Manfred also said the teams do not intend to use players with minor league contacts to play major league exhibition games.

Players, led by former All-Star first baseman Tony Clark, are angry over a decline in payrolls over the previous contract, what they say is a lack of competition by some teams and what they allege is service-time manipulation.

The union has proposed allowing the accrual of service time by rookies for awards and special accomplishments, a draft lottery, expanding arbitration eligibility to its level before 1986 and decreasing revenue sharing.

MLB says it will not increase arbitration eligibility or decrease revenue sharing.

The sides disagree on minimum salaries and the size of a draft lottery, and they also are far apart on luxury tax thresholds. MLB would increase tax rates; Manfred said he misspoke during the news conference when he said they were the same in the proposal.

The sides both would establish a bonus pool for pre-arbitration players but differ vastly on the amount.

MLB would expand the playoffs from 10 teams to 14, while the union is offering 12.

Manfred said MLB had agreed to expand the designated hitter to the National League and to eliminate draft-pick compensation for free agents, an issue that led to a 50-day midseason strike in 1981.

Based on minimum salaries and the bonus pool. Manfred said players would receive over the five-year term of a deal “in the hundreds of millions of dollars” more, plus more value from the DH expansion and free-agent compensation elimination.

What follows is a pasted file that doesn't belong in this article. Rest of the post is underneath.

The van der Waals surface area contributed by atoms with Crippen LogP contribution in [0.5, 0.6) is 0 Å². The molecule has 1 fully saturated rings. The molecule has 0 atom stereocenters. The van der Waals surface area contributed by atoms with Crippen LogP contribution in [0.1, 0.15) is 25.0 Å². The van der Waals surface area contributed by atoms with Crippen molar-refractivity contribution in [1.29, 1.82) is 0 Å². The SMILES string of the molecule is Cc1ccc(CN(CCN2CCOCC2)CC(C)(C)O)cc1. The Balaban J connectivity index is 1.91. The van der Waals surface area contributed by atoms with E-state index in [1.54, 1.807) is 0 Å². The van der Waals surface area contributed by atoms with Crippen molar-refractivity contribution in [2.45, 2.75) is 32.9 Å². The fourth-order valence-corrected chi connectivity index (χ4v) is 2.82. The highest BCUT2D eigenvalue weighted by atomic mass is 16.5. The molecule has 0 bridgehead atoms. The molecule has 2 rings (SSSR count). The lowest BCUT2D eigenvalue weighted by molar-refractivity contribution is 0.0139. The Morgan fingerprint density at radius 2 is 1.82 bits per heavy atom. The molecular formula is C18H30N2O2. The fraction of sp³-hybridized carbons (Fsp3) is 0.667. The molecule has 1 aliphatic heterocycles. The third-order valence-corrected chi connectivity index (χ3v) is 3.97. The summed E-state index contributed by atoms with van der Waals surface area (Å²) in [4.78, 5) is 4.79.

“We have a proposed an agreement that is better in every respect than the expired contract,” Manfred said. “In total, the proposals we’ve made would move the agreement decidedly in the players’ direction. Where the clubs have been and remain unwilling to move is in response to player proposals that we believe will undermine the competitive balance in our game.”

MLB last week asked that a federal mediator join talks, but the union rejected the offer.

Some players have vilified Manfred for his role.

“What somebody says on social media really doesn’t affect my thinking,” he said. “It’s my responsibility to do everything we can to make an agreement that the industry can live with and keep the game on the field, and we are trying to do that.”

Sox chairman Jerry Reinsdorf leaves executive council

Arizona Diamondbacks managing general partner Ken Kendrick and Seattle Mariners chairman John Stanton have joined Major League Baseball’s eight-man executive council.

They replaced White Sox chairman Jerry Reinsdorf and Milwaukee chairman Mark Attanasio, Manfred said.

The council also includes Boston Red Sox principal owner John Henry and Colorado chairman Dick Monfort (whose terms expire in 2023); Los Angeles Dodgers chairman Mark Walter and Detroit Tigers chairman Christopher Ilitch (2024); and Philadelphia Phillies managing partner John Middleton and Kansas City Royals chairman John Sherman (2025).